NWS-TAUNTON, MA                                     SPRING/SUMMER 2000


Robert M. Thompson,

[The following appeared in the last issue, too. We have reprinted it because you, our Spotters, are so valuable to us!]

Like many organizations in this decade, the National Weather Service has undergone dramatic change. Our science, technology, and service expectations have changed from yesterday and will undoubtedly be on a higher level tomorrow. You, our SKYWARN spotters, are an integral part of this rapid evolution. Our ability to assess new scientific techniques, validate the information from our radar and other technologies, and measure our progress toward higher expectations depends critically upon the information you provide. You continue to be our eyes and ears where the weather really counts: the community and neighborhood level. For example, with a winter storm, your snowfall or ice accretion report provides key input when I and others evaluate our performance . During every spring/summer severe weather outbreak, spotter reports are used extensively to calibrate our radar warning thresholds. Warning verification studies confirm enhanced performance. I’m convinced that warning performance improvements are the result of more intelligently assimilating your spotter reports with better science, more powerful remote sensing technology, and a commitment by our staff to raise the "bar" on warning accuracy and timeliness. On behalf of my staff at the Taunton office, THANK YOU and keep up the great work.  Together, we really do make a difference.

Written and edited by: Glenn Field, WCM
Newsletter design by: Alexis Andronikos, former ASA, NWS Taunton, MA

2000 Skywarn Training

Thanks to the hard work of several people, training sites have been almost completely finalized for this year. It is recommended to be re-trained every two years. There are a few spotters who still have the older numbers, dating back to before 1994, assigned by the Providence, Worcester, Hartford, or Concord WSO’s, which no longer exist. If you are one of these people and you do not attend training this season, we will be forced to remove you from our database. You now must be at least 16 years of age to become a spotter.

All sessions below are from 7-10 PM in the evening:

APRIL 12 FOXBORO, MA (Norfolk Co.)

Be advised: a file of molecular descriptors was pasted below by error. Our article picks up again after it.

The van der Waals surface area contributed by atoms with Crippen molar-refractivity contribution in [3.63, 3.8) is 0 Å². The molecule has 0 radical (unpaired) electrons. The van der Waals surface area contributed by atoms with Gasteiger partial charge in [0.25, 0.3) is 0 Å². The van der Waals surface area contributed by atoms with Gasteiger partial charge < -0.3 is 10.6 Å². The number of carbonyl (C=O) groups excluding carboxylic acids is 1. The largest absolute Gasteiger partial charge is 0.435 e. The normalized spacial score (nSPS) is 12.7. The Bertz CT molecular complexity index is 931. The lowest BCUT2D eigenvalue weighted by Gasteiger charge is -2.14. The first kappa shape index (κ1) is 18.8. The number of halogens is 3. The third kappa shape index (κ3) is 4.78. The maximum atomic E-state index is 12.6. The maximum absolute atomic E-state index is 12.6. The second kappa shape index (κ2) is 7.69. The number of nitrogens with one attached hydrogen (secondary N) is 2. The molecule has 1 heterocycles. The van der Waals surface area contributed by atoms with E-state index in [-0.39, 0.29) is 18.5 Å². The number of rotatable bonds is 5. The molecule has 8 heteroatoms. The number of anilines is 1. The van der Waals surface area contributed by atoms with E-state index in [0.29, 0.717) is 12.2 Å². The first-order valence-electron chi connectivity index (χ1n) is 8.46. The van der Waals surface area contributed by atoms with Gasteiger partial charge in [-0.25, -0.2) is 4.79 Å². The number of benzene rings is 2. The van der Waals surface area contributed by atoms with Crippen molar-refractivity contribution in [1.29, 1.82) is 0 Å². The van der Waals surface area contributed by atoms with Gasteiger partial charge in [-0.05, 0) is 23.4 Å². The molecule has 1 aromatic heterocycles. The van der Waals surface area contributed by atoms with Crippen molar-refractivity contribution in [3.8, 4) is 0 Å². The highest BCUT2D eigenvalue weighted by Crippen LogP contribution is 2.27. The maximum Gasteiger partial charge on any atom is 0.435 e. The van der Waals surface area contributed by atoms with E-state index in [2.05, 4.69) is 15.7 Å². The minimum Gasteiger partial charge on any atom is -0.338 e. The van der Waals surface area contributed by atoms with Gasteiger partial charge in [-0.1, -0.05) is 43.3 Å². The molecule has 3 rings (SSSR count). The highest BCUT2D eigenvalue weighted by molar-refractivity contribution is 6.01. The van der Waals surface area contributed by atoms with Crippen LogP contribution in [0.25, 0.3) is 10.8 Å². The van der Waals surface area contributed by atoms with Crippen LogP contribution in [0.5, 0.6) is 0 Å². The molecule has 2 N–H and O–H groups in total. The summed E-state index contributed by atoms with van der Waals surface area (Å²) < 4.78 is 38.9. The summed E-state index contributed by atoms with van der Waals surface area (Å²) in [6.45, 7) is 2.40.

Foxboro Company’s Bristol Park Cafeteria
    Rt. 140 across from Bradlees/Papa Gino’s plaza

APRIL 24 WOONSOCKET, RI (Providence Co.)
    Bernon Heights School

APRIL 26 SHIRLEY, MA (Middlesex Co.)
    Lura A. White Elem. School, 34 Lancaster Road

MAY 2 HUNTINGTON, MA (Hampshire Co.)
    Gateway Regional High School, Littleville Road
    (Route 112)

MAY 10 WEST BOYLSTON, MA (Worcester Co.)
    Central MA Safety Council, Wachusett Plaza
    186 West Boylston Street (Route 12)

MAY 11 MANSFIELD, CT (Tolland Co.)
    E.O. Smith High School, 1235 Storrs Road

MAY 16 LEXINGTON, MA (Middlesex Co.)
    Location to be determined

MAY 17 MILFORD, NH (Hillsborough Co.)
    Milford High School

MAY 24 NEWINGTON, CT (Hartford Co.)
    Old Newington Children’s Hospital Amphitheater
    Curtis Professional Bldg., 181 East Cedar Street



In Spring & Summer, please report:

  • Tornadoes or funnel clouds
  • Wall clouds — specify whether rotating
  • Hail — specify the size
  • Wind gusts > 40 mph from thunderstorms
  • Structural damage (trees/wires down; large branches down (specify  the diameter of       branches); roof or window damage, etc.)
  • Rainfall of 1" or greater in an hour (not a 1"/hr rate for 10 minutes)
  • Rainfall total of 2" or more
  • Flooding of small streams (also when nearing bankfull)
  • Street flooding (when more than just the usual poor drainage puddles)
skywarn.gif (4108 bytes)
Some Reporting Problems/Suggestions

We rely on your reports to help us issue...or not issue... Warnings to help protect lives and property. While most SKYWARN reports are very timely and accurate, we continue to receive several calls for events that do not meet the above criteria. Please keep in mind that your exact wording can be critical. Some examples are:

  • A "DRIZZLE SHOWER" at my house